A 2010 study published in Applied Psychophysiology and Biofeedback evaluated 150 clients with Asperger’s syndrome, and nine clients with autistic spectrum disorder over a 15-year period. Researchers were looking for a change in symptoms as a result of neurofeedback therapy. The client received 40–60 sessions of therapy, which was combined with training in metacognitive strategies relevant to social understanding, spatial reasoning, reading comprehension and math.
These strategies were only taught when the neurofeedback indicated that the client was relaxed, calm and focused. As a result of this type of therapy, significant improvements were found on measures of attention, core symptoms, achievement and intelligence. The average gain for the Full Scale IQ score was nine points, and the positive outcomes included decreased ADHD and Asperger’s symptoms. (22)
There are some potential side effects in neurofeedback. Repetitive overstimulation during treatment can trigger anxiety, agitation and panic attacks. If this were to happen, alterations to treatment would have to be made in order to alleviate these reactions. Of course, any treatment that is intended to alter brain waves can cause temporary side effects and should be used with great care by a qualified practitioner. If the treatments are handled too aggressively or with too much repetition involved, there can be negative side effects.
2. Selective Serotonin Reuptake Inhibitors
These medications are used to relieve anxiety and depression in individuals who display Asperger’s symptoms. Selective serotonin reuptake inhibitors (SSRIs) ease depression by affecting neurotransmitters that communicate with brain cells. They block the reabsorption of the neurotransmitter serotonin to the brain, changing the balance of serotonin and boosting the individual’s mood.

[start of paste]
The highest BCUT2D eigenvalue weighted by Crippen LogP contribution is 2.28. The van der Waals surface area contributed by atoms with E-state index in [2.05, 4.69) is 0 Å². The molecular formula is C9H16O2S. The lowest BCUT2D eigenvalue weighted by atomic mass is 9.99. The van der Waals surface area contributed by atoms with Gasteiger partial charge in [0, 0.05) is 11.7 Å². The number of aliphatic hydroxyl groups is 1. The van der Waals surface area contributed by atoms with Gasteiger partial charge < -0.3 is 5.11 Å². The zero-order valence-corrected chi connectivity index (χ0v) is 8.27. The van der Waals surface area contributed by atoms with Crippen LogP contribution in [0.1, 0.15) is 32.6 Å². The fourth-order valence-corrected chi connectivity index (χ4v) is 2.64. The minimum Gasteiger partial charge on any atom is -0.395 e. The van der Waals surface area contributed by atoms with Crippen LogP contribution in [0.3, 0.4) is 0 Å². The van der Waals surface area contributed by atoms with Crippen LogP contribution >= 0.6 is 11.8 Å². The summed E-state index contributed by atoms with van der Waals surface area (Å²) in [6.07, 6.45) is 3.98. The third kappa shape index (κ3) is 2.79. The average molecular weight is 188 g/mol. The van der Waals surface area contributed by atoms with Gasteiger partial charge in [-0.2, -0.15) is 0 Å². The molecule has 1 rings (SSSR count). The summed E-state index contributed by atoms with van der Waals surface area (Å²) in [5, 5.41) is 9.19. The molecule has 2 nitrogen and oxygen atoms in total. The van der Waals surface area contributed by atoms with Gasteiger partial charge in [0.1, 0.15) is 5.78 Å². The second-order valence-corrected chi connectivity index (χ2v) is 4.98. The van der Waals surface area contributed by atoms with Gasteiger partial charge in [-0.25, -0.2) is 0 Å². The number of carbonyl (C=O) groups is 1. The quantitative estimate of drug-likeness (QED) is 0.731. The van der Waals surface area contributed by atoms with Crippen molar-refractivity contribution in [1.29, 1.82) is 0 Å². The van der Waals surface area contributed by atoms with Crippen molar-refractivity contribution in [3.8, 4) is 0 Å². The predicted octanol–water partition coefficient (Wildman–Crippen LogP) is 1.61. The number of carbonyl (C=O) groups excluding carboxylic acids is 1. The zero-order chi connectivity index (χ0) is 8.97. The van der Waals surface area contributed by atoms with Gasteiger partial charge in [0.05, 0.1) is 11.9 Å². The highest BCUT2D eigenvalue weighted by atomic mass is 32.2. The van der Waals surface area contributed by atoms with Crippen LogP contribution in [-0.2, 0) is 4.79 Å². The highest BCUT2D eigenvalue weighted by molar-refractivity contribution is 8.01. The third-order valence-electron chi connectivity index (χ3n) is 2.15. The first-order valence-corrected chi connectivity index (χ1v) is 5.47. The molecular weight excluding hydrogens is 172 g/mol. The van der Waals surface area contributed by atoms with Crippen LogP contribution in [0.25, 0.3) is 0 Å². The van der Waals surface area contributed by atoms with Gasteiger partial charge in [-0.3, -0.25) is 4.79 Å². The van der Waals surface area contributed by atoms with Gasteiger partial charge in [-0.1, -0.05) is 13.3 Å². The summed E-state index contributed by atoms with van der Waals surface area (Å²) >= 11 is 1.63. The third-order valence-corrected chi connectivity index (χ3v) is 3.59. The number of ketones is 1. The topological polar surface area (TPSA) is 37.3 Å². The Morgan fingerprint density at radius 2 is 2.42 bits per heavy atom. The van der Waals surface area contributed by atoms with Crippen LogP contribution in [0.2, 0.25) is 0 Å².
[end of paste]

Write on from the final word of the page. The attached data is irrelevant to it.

Some side effects of SSRIs include nausea, nervousness, dizziness, headaches, insomnia, vomiting and diarrhea.
Antipsychotics affect neurotransmitters (such as dopamine) that allow communication between nerve cells. Antipsychotics are most commonly used to help treat patients with schizophrenia and related disorders.
Stimulants are used to increase alertness, attention and energy. They may also elevate heart rate and blood pressure. They’re commonly used to treat individuals with neurological disorders because they’re able to enhance the effects of chemicals in the brain.
Unfortunately, there has been a dramatic increase in stimulant prescriptions over the last two decades and people opt for prescriptions to stimulants such as Concerta and Adderall because they are perceived as safe and effective. But stimulant use may come with withdrawal symptoms after treatment, depression, disturbance of sleeping patterns and fatigue. They can also lead to feelings of hostility or paranoia. (23)
According to estimates for the U.S. and Canada, the range for Asperger’s syndrome cases range from one in every 250 children to one in every 10,000. Because the syndrome is recognized as a unique disorder, the exact number of people with the disorder is unknown.
Asperger’s symptoms are four to eight times more likely to develop in males than in females, and it’s usually first diagnosed between the ages of 2 and 6, as communicative and language skills are beginning to emerge. This is different than autistic disorder, which is usually apparent before the age of 3. (24)
Sometimes Asperger’s symptoms are confused with other behavioral issues, such as ADHD. In fact, many people are originally diagnosed with ADHD until it is realized that the symptoms stem from an inability to socialize properly, as opposed to an inability to focus.
- Asperger’s is actually now classified under the umbrella of autism spectrum disorder. Asperger’s symptoms affect anywhere from 31 million to 68 million people worldwide.
- The most common Asperger’s symptoms include: failure to develop friendships, inability to empathize, eccentric or repetitive behaviors, narrowed interest, and sticking to a routine or ritual.
- It’s easy to confuse Asperger’s with other disorders, so it’s important to diagnose early — early treatment can lead to better treatment and quicker development for those with Asperger’s. Asperger’s and autism have many of the same symptoms, however people with Asperger’s tend to have higher IQs and normal intelligence, near-normal language skills, and are more high-functioning.
8 natural and conventional treatments for Asperger’s symptoms include:
- Individual and group therapy
- Support groups
- Music therapy
- Physical therapy
- Essential oils
- Lifestyle changes like dietary improvement and supplements
- Use of neuro-feedback and medications